We will even say, my brethren, that the person who leads a lukewarm life does not fail to do plenty of good works, to frequent the Sacraments, to assist regularly at all church services, but in all of this one sees only a weak, languishing faith, hope which the slightest trial will upset, a love of God and of neighbour which is without warmth or pleasure. Everything that such a person does is not entirely lost, but it is very nearly so.

See, before God, my brethren, on what side you are. On the side of the sinners, who have abandoned everything and plunge themselves into sin without remorse? On the side of the just souls, who seek but God alone? Or are you of the number of these slack, tepid, and indifferent souls such as we have just been depicting for you? Down which road are you travelling?

How many of us even committed Catholic are like that?

Excellent for meditation in this Lent. It might fire some of us a bit. The psalm below (in Latin – oh horror!) would also help to put us in a suitable mood for reflecting on the sermon. Our Lord Himself said lukewarm Christians would be spewed out.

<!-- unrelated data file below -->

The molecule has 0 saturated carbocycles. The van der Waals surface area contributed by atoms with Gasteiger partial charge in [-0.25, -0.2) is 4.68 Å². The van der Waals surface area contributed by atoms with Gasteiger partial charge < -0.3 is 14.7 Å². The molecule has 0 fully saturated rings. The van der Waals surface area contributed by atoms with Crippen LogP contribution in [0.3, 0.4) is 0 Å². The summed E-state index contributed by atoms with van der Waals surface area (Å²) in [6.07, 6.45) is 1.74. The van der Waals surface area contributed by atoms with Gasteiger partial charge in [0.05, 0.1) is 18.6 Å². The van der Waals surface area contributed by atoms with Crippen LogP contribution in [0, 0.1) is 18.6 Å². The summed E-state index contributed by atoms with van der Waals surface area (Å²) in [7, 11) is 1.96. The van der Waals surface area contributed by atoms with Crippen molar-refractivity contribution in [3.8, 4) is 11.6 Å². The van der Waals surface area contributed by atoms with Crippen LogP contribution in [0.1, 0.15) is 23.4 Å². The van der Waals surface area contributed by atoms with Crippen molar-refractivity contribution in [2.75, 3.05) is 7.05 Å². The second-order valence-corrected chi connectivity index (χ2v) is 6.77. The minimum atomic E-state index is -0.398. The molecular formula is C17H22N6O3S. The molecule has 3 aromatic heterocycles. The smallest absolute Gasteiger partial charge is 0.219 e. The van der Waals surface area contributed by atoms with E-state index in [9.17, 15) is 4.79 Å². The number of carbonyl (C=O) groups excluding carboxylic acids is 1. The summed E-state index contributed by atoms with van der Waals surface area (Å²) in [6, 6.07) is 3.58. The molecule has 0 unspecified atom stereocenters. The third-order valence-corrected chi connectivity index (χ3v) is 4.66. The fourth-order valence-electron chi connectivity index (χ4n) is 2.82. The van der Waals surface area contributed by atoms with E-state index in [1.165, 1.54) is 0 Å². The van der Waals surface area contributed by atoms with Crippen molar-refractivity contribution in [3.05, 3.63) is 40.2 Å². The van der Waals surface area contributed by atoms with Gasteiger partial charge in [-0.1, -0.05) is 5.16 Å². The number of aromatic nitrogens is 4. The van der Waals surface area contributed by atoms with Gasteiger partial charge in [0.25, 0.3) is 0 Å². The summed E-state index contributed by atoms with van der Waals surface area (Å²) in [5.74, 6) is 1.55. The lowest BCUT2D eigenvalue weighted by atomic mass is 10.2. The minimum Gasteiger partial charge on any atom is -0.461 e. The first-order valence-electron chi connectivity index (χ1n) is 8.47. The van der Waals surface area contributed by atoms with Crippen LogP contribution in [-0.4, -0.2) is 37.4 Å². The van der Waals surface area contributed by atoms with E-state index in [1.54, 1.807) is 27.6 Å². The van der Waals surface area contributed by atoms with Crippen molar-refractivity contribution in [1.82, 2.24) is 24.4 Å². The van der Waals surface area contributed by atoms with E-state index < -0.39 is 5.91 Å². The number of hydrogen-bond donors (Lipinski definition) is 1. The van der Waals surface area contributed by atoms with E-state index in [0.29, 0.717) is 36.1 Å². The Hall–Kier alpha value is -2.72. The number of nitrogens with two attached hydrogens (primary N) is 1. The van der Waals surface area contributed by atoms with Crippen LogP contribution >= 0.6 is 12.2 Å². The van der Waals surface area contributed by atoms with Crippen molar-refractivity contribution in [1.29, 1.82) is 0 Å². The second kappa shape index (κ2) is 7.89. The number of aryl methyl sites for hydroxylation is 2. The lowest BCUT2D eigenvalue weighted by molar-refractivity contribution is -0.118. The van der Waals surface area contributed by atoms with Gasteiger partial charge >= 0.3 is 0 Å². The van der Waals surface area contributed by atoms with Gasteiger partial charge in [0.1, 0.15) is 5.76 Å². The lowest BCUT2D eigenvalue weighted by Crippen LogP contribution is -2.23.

About GC

Poor sinner.
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3 Responses to The lukewarm soul

  1. kathleen says:

    This is a great reminder, GC, especially as we are now in the season of Lent. Our dear Cure d’Ars gives our “tepid” souls a good shaking up here, doesn’t he?

    We are all prone to falling back into a type of complacency sometimes, thanks to our attraction towards ‘comfort zones’ and a current lack of real gritty sermons that constantly remind us of our fallen state! Therefore some real Catholic catechesis to steer us back on track is worth more than pure gold. 🙂

    P.S. And the “Miserere Mei Deus” was just heavenly!

  2. Maggie says:

    Oh boy, this could be me too!

  3. GC says:

    This is a great reminder, GC, especially as we are now in the season of Lent. Our dear Cure d’Ars gives our “tepid” souls a good shaking up here, doesn’t he?

    Dear kathleen, I’m afraid, for myself anyway, that we many of us may think that if we are keeping up with our religious practice and obligations in an ok kind of way, then that is enough. It may actually be only a sort of spiritual smugness that we need to get out of tooter sweeter, pardon my French.

    Father Vianney may frighten us a bit if we see him as a fierce, dry, penitential monster. Actually, he was clearly a warm, patient and compassionate father towards the ordinary people of his parish; full of common sense and an acute understanding of humans. As will be clear when we read the whole of his sermon:

    It’s a beauty for Lent. One we could read frequently during the 40 days.